For the Week of 7/4/18, the non-wedding issue of Batman did something very rare.  It beat The Walking Dead on the Comixology bestseller list.

Comixology Rank Issue Previous Issue Print Sales Est. Previous Issue Diamond Rank
1 Batman (2016-) Issue #50 121,836 5
2 The Walking Dead Issue #181 71,196 13
3 Justice League (2018-) Issue #3 86,001 10
4 Man of Steel (2018-) Issue #6 62,468 18
5 Captain America (2018-) Issue #1 34,434 43
6 Avengers (2018-) Issue #4 59,572 20
7 Catwoman (2018-) Issue #1 N/A N/A
8 Star Wars (2015-) Issue #50 49,655 31
9 Injustice 2 (2017-) Issue #65 Digital First
10 Immortal Hulk (2018-) Issue #2 84,153 11
11 Paper Girls Issue #22 21,981 99
12 Astonishing X-Men (2017-) Issue #13 28,513 65
13 X-Men Gold (2017-) Issue #31 88,238 9
14 Cosmic Ghost Rider (2018) Issue #1 (of 5) N/A N/A
15 Nightwing (2016-) Issue #46 26,242 79
16 Deathstroke (2016-) Issue #33 38,535 35
17 Green Lanterns (2016-) Issue #50 24,157 88
18 Doctor Strange (2018-) Issue #3 33,184 46
19 Hunt For Wolverine: Weapon Lost (2018) Issue #3 (of 4) 33,118 48
20 Critical Role: Vox Machina Origins Issue #6 Digital First

Batman #50 may have been spoiled in the New York Times and it surely didn’t deliver the event that DC was hyping, but that doesn’t mean it didn’t sell and sell stronger than usual.  The Walking Dead not being #1 when it comes out is an uncommon occurrence.

Because of how Batman made the jump, it’s a little hard to judge if Justice League #3 continued to hold readers.  If you recall, Justice League beat out Batman with its first two issues on the Comixology list.  As you can see from the chart, #2 was ordered into the Direct Market at ~86K, so its very unlikely to have outsold Batman in print… but its been an interesting trend to keep an eye on.  Let’s see where both titles are in two weeks.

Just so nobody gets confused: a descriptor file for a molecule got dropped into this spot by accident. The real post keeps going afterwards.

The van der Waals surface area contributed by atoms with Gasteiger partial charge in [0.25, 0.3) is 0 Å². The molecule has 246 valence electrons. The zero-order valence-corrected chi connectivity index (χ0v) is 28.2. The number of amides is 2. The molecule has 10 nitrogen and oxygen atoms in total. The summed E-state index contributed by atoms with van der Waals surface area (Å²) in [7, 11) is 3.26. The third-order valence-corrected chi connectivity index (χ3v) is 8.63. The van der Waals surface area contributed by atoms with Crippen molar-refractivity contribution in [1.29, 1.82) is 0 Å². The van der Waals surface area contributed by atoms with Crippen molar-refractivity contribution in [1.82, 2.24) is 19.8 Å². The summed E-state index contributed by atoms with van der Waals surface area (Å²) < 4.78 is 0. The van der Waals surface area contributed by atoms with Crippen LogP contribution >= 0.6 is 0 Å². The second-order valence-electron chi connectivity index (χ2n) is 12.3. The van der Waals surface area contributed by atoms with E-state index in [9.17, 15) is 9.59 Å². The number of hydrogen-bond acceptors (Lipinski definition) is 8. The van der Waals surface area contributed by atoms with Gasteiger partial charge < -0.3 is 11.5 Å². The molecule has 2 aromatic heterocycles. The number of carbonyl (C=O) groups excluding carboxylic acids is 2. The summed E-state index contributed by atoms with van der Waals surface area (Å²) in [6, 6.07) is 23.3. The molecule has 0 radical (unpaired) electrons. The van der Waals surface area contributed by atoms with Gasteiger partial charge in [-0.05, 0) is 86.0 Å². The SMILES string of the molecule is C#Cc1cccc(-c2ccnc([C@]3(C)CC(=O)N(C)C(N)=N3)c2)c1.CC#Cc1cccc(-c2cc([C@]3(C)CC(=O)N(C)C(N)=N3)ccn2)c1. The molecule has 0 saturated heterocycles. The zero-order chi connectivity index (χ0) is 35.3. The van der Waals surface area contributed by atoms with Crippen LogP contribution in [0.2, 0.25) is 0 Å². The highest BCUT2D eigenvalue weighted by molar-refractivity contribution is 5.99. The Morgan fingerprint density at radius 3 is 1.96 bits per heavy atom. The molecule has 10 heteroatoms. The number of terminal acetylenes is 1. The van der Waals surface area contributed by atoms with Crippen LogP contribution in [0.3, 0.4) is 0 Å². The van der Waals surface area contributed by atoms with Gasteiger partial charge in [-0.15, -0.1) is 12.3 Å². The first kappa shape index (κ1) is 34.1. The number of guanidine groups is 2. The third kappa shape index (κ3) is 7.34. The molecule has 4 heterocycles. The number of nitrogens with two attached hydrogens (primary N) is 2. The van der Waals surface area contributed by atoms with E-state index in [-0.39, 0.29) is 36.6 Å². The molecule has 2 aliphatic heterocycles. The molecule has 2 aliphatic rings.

Man of Steel is reported at 10% low on the estimates, so actual orders would be closer to ~69K.    This is roughly where it ought to be on the chart, but the titles around it aren’t really in a tight enough cluster of known sales to get a good idea how well its holding onto readers.  If there’s been attrition, there at least doesn’t seem to have been an overwhelming amount, let’s put it that way.

Captain America’s new series debuts next, followed by Avengers.  The previous issue of Avengers we have a number for was a #3 at ~59.5K.  It wouldn’t be unusual for Avengers to still be settling out a little and finding it’s level, ergo Captain America was probably selling the digital equivalent of somewhere between 55K-69K print.  That’s not a horrible number for the title in the post-Brubaker years, so we’ll see if the readers stick around.  Avengers looks like it might be settling into the mid-to-high 50Ks print equivalent here, which is about where Marvel has peaked lately and definitely on the high end for Comixology.

Catwoman‘s debut issue is next, roughly where Detective Comics normally sits.  Looks like somewhere between 50K-59K for a print equivalent.  DC would happily take that if the audience sticks around.

Star Wars is up a bit for its 50th issue and it’s been a few issues since it was selling above Injustice.